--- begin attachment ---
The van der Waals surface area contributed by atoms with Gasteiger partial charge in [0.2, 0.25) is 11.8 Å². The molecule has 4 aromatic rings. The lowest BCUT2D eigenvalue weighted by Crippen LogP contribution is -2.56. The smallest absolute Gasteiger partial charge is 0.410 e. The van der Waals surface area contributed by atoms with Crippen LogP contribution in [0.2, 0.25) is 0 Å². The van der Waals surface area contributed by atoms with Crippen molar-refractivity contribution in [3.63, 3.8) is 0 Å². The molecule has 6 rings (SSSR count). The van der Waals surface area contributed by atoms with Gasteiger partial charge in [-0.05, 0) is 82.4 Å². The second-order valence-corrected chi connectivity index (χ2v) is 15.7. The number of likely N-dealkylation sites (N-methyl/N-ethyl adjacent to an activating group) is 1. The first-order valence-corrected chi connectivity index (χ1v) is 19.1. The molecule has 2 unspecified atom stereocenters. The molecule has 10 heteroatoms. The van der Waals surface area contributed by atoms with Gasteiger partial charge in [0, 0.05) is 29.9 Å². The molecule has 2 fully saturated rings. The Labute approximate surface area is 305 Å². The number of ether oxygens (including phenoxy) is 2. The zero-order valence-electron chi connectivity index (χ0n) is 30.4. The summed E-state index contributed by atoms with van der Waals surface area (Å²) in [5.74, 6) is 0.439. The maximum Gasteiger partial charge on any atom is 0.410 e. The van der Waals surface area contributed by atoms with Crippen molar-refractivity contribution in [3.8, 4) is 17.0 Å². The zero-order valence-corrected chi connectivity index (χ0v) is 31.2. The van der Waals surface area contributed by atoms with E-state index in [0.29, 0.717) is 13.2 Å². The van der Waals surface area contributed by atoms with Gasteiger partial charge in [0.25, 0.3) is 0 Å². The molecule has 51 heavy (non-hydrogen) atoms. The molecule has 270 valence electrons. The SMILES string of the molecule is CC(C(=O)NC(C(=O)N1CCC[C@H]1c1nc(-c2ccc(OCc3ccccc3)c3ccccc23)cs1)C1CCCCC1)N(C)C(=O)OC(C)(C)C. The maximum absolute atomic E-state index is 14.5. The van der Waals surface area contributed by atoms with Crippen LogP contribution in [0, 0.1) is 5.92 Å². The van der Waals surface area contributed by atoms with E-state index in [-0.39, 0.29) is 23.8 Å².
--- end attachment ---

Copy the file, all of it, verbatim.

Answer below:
The van der Waals surface area contributed by atoms with Gasteiger partial charge in [0.2, 0.25) is 11.8 Å². The molecule has 4 aromatic rings. The lowest BCUT2D eigenvalue weighted by Crippen LogP contribution is -2.56. The smallest absolute Gasteiger partial charge is 0.410 e. The van der Waals surface area contributed by atoms with Crippen LogP contribution in [0.2, 0.25) is 0 Å². The van der Waals surface area contributed by atoms with Crippen molar-refractivity contribution in [3.63, 3.8) is 0 Å². The molecule has 6 rings (SSSR count). The van der Waals surface area contributed by atoms with Gasteiger partial charge in [-0.05, 0) is 82.4 Å². The second-order valence-corrected chi connectivity index (χ2v) is 15.7. The number of likely N-dealkylation sites (N-methyl/N-ethyl adjacent to an activating group) is 1. The first-order valence-corrected chi connectivity index (χ1v) is 19.1. The molecule has 2 unspecified atom stereocenters. The molecule has 10 heteroatoms. The van der Waals surface area contributed by atoms with Gasteiger partial charge in [0, 0.05) is 29.9 Å². The molecule has 2 fully saturated rings. The Labute approximate surface area is 305 Å². The number of ether oxygens (including phenoxy) is 2. The zero-order valence-electron chi connectivity index (χ0n) is 30.4. The summed E-state index contributed by atoms with van der Waals surface area (Å²) in [5.74, 6) is 0.439. The maximum Gasteiger partial charge on any atom is 0.410 e. The van der Waals surface area contributed by atoms with Crippen molar-refractivity contribution in [3.8, 4) is 17.0 Å². The zero-order valence-corrected chi connectivity index (χ0v) is 31.2. The van der Waals surface area contributed by atoms with E-state index in [0.29, 0.717) is 13.2 Å². The van der Waals surface area contributed by atoms with Gasteiger partial charge in [0.25, 0.3) is 0 Å². The molecule has 51 heavy (non-hydrogen) atoms. The molecule has 270 valence electrons. The SMILES string of the molecule is CC(C(=O)NC(C(=O)N1CCC[C@H]1c1nc(-c2ccc(OCc3ccccc3)c3ccccc23)cs1)C1CCCCC1)N(C)C(=O)OC(C)(C)C. The maximum absolute atomic E-state index is 14.5. The van der Waals surface area contributed by atoms with Crippen LogP contribution in [0, 0.1) is 5.92 Å². The van der Waals surface area contributed by atoms with E-state index in [-0.39, 0.29) is 23.8 Å².